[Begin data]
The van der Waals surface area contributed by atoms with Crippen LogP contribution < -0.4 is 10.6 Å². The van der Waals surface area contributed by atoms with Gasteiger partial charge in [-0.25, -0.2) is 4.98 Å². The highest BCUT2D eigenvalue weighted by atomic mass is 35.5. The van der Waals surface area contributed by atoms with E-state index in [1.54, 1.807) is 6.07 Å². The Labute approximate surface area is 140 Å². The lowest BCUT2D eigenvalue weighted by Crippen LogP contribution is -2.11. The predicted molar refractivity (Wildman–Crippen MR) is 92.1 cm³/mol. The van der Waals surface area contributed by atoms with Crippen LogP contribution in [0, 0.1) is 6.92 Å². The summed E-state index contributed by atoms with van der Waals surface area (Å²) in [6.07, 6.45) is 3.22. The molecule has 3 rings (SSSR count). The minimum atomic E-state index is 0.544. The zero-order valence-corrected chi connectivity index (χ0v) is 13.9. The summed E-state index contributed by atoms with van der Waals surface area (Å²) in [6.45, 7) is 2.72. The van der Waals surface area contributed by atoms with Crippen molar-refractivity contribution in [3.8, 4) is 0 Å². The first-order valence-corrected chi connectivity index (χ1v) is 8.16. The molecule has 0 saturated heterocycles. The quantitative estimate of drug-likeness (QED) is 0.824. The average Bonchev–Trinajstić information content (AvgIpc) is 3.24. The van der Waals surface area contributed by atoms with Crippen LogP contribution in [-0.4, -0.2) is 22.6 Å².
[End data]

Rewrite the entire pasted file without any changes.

The van der Waals surface area contributed by atoms with Crippen LogP contribution < -0.4 is 10.6 Å². The van der Waals surface area contributed by atoms with Gasteiger partial charge in [-0.25, -0.2) is 4.98 Å². The highest BCUT2D eigenvalue weighted by atomic mass is 35.5. The van der Waals surface area contributed by atoms with E-state index in [1.54, 1.807) is 6.07 Å². The Labute approximate surface area is 140 Å². The lowest BCUT2D eigenvalue weighted by Crippen LogP contribution is -2.11. The predicted molar refractivity (Wildman–Crippen MR) is 92.1 cm³/mol. The van der Waals surface area contributed by atoms with Crippen LogP contribution in [0, 0.1) is 6.92 Å². The summed E-state index contributed by atoms with van der Waals surface area (Å²) in [6.07, 6.45) is 3.22. The molecule has 3 rings (SSSR count). The minimum atomic E-state index is 0.544. The zero-order valence-corrected chi connectivity index (χ0v) is 13.9. The summed E-state index contributed by atoms with van der Waals surface area (Å²) in [6.45, 7) is 2.72. The van der Waals surface area contributed by atoms with Crippen molar-refractivity contribution in [3.8, 4) is 0 Å². The first-order valence-corrected chi connectivity index (χ1v) is 8.16. The molecule has 0 saturated heterocycles. The quantitative estimate of drug-likeness (QED) is 0.824. The average Bonchev–Trinajstić information content (AvgIpc) is 3.24. The van der Waals surface area contributed by atoms with Crippen LogP contribution in [-0.4, -0.2) is 22.6 Å².